I'm interested in you.

Last night, I was met with some truths that opened up a new reality for me. I thought about each of you. I thought about your stories, and your struggles- whether personal or professional, old or new- and thanked God for walking ahead of you that night at Grouplink- or however you came to join- and directing you my way. 

Let me say, first, that I am not an "everything happens for a reason" person. That's too passive for me (I have control issues, remember?). I believe God allows us to make our own choices and He continues, every day, to encourage us to follow Him. Sometimes we do. And sometimes we don't. Sometimes we miss out on what He has planned. And sometimes we find ourselves in the middle of a group filled with women who reflect our own desires, our own needs, back at us. 

You see, I don't believe everything happens for a reason. But I do believe God speaks. And I believe with everything I am that we listened when He said, "You see that group over there? That's where I want you." And when I thought about each of us last night, stuck in traffic all over the city, holed up in our cars miles away from each other, a silly grin covered my face.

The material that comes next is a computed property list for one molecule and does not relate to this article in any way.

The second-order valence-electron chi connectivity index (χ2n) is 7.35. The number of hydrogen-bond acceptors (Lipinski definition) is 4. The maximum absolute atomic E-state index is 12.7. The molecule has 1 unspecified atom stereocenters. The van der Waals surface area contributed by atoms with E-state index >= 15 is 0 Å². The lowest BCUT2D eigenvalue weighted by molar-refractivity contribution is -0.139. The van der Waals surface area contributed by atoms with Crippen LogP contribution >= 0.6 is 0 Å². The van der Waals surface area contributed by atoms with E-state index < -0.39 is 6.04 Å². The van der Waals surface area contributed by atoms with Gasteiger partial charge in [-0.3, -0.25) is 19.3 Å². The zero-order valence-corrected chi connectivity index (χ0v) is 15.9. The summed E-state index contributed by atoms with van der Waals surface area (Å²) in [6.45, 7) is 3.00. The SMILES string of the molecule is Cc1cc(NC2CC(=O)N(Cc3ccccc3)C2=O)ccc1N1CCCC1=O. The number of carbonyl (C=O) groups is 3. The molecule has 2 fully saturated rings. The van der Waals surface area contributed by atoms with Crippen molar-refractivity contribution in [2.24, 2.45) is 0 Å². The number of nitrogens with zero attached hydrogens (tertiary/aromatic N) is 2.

Our messiness, our inconsistencies, our flaws and bruises, are not weaknesses. They are simply tools for God to shape us into the kind of women only we can make each other.

So I ask that you forgive my need for control and understand I only push because I see the beauty in what He's made. I only ask because I so desperately seek what you've already brought into my life: unconditional acceptance and inexplicable comfort. I only bother because I want my love to do, not just speak. 

That's true love...the love that does. And it's yours. I love you.

on reading, writing, and wrestling with words